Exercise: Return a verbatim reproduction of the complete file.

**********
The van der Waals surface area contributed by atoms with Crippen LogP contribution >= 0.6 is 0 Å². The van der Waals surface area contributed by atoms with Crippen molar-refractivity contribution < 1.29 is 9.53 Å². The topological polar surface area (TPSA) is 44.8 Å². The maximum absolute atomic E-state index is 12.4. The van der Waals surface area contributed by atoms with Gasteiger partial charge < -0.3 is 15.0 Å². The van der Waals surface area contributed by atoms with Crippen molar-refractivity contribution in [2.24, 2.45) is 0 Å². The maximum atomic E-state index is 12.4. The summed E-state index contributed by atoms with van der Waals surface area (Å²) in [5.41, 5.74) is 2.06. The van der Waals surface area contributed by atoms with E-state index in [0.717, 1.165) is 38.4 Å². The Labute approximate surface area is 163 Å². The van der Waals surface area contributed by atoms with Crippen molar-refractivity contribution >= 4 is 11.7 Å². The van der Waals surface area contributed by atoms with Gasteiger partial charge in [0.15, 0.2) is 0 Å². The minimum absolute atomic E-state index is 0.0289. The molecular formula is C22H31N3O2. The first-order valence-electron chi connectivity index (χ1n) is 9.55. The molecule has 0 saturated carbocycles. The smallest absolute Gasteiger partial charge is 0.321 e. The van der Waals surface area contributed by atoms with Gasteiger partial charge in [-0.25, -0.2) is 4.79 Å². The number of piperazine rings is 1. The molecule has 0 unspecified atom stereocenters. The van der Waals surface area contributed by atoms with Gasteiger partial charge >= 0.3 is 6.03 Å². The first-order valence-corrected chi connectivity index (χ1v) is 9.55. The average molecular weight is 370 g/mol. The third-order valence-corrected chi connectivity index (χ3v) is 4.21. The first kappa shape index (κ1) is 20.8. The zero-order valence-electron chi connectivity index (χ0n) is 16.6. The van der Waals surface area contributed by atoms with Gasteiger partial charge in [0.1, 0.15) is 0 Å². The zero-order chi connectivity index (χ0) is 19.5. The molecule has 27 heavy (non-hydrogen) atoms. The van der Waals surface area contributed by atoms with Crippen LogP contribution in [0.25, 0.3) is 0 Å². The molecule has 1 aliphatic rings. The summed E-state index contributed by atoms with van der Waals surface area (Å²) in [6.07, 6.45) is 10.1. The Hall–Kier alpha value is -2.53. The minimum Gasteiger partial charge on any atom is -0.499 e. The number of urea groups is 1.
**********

The van der Waals surface area contributed by atoms with Crippen LogP contribution >= 0.6 is 0 Å². The van der Waals surface area contributed by atoms with Crippen molar-refractivity contribution < 1.29 is 9.53 Å². The topological polar surface area (TPSA) is 44.8 Å². The maximum absolute atomic E-state index is 12.4. The van der Waals surface area contributed by atoms with Gasteiger partial charge < -0.3 is 15.0 Å². The van der Waals surface area contributed by atoms with Crippen molar-refractivity contribution in [2.24, 2.45) is 0 Å². The maximum atomic E-state index is 12.4. The summed E-state index contributed by atoms with van der Waals surface area (Å²) in [5.41, 5.74) is 2.06. The van der Waals surface area contributed by atoms with E-state index in [0.717, 1.165) is 38.4 Å². The Labute approximate surface area is 163 Å². The van der Waals surface area contributed by atoms with Crippen molar-refractivity contribution >= 4 is 11.7 Å². The van der Waals surface area contributed by atoms with Gasteiger partial charge in [0.15, 0.2) is 0 Å². The minimum absolute atomic E-state index is 0.0289. The molecular formula is C22H31N3O2. The first-order valence-electron chi connectivity index (χ1n) is 9.55. The molecule has 0 saturated carbocycles. The smallest absolute Gasteiger partial charge is 0.321 e. The van der Waals surface area contributed by atoms with Gasteiger partial charge in [-0.25, -0.2) is 4.79 Å². The number of piperazine rings is 1. The molecule has 0 unspecified atom stereocenters. The van der Waals surface area contributed by atoms with Gasteiger partial charge >= 0.3 is 6.03 Å². The first-order valence-corrected chi connectivity index (χ1v) is 9.55. The average molecular weight is 370 g/mol. The third-order valence-corrected chi connectivity index (χ3v) is 4.21. The first kappa shape index (κ1) is 20.8. The zero-order valence-electron chi connectivity index (χ0n) is 16.6. The van der Waals surface area contributed by atoms with Gasteiger partial charge in [0.1, 0.15) is 0 Å². The zero-order chi connectivity index (χ0) is 19.5. The molecule has 27 heavy (non-hydrogen) atoms. The van der Waals surface area contributed by atoms with Crippen LogP contribution in [0.25, 0.3) is 0 Å². The molecule has 1 aliphatic rings. The summed E-state index contributed by atoms with van der Waals surface area (Å²) in [6.07, 6.45) is 10.1. The Hall–Kier alpha value is -2.53. The minimum Gasteiger partial charge on any atom is -0.499 e. The number of urea groups is 1.